The reception was set up much like a large conference, with row seating for the audience and a “bride” and “groom” family section. There were four family speeches given, alternating between each side, while the audience dined on Fanta and cake. It was clear that the bride’s family spoke to the groom’s family and vice verse during their speeches; it was a lovely show of respect for their new in-laws. After each family spoke, it was time for the gift-givers to give a brief speech and hand over their gift to Immaculee and Jean Paul. I was reluctantly chosen to be the PCV spokesperson, so when we all went to the front of the reception hall, I gave a very brief speech and we handed over our gifts to the lovely couple. Following that, we snapped some photos with the gorgeous couple and were on our merry way.

IMG_0476Immaculee’s wedding could not have come at a better time for me. I know she, clearly, did not plan her wedding around my slump…but boy did it help. I was so fortunate to spend the day celebrating two people’s love for one another; it helped me see the bigger picture of – you know – life. At one point during the ceremony, Immaculee rested her head on Jean Paul’s shoulder and I couldn’t help but let out an audible “Awww!” Seeing two people so in love profess it in front of their family and friends was exactly what my cold little heart needed.

Following the reception, a few of us PCVs headed out to dinner and dancing. Given that I have a liver/kidney function test coming up (due to recent surprise illnesses and fevers), I stayed well hydrated, 100% sober, and danced my tooshie off with the other PCVs until well into the morning.

And then came the major upswing: coming back home on Sunday.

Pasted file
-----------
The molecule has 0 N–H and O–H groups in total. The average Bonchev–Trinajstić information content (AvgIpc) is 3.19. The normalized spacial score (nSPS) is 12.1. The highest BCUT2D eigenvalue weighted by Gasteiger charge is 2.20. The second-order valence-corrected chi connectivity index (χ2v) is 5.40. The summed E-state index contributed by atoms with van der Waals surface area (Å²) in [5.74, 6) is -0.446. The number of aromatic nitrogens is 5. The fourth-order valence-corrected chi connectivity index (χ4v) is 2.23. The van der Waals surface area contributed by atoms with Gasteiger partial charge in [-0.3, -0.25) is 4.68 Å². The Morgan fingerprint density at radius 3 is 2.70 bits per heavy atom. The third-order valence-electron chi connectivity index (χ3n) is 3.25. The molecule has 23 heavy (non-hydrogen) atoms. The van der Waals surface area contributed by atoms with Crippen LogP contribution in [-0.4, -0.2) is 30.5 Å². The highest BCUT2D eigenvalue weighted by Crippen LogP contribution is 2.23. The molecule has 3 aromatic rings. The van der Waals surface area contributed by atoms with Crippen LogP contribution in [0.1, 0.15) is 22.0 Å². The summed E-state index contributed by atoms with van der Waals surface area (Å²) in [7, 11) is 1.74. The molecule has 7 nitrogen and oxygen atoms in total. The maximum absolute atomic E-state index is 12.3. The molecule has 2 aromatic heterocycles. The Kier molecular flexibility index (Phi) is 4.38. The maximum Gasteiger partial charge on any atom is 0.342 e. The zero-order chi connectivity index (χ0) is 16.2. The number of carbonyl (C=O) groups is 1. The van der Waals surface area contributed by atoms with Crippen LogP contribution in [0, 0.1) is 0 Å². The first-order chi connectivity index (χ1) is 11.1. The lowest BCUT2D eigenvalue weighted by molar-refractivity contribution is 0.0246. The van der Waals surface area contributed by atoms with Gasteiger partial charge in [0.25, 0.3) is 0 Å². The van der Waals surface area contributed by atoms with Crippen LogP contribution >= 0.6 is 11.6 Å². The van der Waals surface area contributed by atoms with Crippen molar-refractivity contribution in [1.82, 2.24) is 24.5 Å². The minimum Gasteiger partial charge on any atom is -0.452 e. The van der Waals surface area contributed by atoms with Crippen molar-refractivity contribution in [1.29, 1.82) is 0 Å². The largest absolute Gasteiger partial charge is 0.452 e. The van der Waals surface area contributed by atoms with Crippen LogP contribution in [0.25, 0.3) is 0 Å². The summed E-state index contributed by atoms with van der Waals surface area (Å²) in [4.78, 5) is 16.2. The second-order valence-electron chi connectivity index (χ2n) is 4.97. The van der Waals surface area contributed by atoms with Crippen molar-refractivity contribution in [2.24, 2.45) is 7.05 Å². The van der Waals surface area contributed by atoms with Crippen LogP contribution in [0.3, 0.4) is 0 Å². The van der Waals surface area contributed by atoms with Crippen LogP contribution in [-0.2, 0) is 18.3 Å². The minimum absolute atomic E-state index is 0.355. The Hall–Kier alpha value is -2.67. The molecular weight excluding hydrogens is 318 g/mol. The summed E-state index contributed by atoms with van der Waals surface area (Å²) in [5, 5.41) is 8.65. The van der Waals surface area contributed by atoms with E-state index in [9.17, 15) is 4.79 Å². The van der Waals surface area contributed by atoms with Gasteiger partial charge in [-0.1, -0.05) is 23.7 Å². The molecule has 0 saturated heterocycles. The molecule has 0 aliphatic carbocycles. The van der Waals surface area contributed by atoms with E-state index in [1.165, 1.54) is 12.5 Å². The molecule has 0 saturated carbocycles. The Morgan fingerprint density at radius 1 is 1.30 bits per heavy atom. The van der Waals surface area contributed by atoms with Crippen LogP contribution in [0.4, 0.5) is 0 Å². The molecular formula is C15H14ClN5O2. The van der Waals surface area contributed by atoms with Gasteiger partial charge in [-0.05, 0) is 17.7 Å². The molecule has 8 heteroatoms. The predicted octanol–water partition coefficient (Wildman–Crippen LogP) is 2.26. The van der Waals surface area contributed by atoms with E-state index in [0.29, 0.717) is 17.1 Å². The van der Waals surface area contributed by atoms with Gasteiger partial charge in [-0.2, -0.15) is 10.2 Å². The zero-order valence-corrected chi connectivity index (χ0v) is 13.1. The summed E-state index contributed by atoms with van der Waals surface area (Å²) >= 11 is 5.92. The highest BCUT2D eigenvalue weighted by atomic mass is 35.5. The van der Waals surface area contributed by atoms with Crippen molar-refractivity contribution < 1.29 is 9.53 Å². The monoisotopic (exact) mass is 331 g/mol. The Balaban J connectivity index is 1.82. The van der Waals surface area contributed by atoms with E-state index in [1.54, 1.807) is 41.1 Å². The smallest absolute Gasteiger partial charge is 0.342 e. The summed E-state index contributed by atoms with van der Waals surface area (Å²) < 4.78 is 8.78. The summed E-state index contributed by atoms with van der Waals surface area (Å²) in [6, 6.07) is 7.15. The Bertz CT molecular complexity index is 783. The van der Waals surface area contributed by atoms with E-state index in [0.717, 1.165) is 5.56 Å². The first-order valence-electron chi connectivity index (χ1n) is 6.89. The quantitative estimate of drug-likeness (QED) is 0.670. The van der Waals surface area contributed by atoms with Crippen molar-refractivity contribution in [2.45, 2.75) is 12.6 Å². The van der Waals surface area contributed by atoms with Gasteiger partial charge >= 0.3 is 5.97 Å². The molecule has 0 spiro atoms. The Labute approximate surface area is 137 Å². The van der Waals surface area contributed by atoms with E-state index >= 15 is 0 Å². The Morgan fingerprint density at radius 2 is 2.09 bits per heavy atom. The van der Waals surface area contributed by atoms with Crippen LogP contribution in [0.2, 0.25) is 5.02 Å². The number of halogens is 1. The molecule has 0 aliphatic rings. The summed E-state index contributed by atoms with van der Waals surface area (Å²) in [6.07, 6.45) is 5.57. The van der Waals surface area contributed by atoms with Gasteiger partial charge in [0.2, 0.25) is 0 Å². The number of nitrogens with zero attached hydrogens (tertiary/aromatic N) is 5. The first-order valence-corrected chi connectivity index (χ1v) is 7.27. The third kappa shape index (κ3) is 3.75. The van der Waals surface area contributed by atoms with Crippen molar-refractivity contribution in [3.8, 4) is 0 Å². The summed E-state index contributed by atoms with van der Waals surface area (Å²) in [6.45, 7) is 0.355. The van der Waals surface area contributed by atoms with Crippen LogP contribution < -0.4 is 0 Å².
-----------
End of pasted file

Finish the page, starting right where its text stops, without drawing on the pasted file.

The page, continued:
Yesterday was International Day of the Girl Child (why call it “girl child”, whyyy?). I celebrated with two mighty hugs from the girls in the photo below. They brighten even my darkest days with their giggles and determination to say “hello” before they run off to afternoon classes. But, honestly, what I love most about these girls are their attitudes. Mariya and Kabebe are feisty! They are determined to get what they want out of life and make their desires known. Even with Rwanda’s Parliament being majority female, feisty not an attitude you see often in Rwanda. I have done and will continue to do everything I can to foster their drive and strong spirit; I hope they never lose their feisty.

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Mariya and Kabebe, my neighbors and besties!

And then there was today. The final upswing.

I went to work this morning expecting another casual work day of filling out reports and watching Rugamba fill out the same reports in Kinyarwanda. Insteaaad…I met my new counterpart! Maurice’s position has been filled by Betty, a middle-aged Rwandan woman who I can already tell is extremely dedicated to her job. (Side note: I have so many talented, strong, driven women in my life here in Rwanda…it is incredible!) Betty speaks very little English, so that’s a plus for me! (My Kinya skills might yet improve!) We worked side-by-side today, chatting about life and Peace Corps, until I had to go buy eggs. (Gotta get ’em before they sell out, seriously!) What I found to be particularly fantastic is that my titulaire (supervisor) had already explained to Betty her role as my counterpart. In fact, I think it was part of the job description when hiring for the position. My heart is so full of love for this staff and this community. Many PCVs struggle with finding a counterpart or with their staff not fully supporting them. And here I am – with my titulaire hiring someone based partly on their desire to work with a PCV!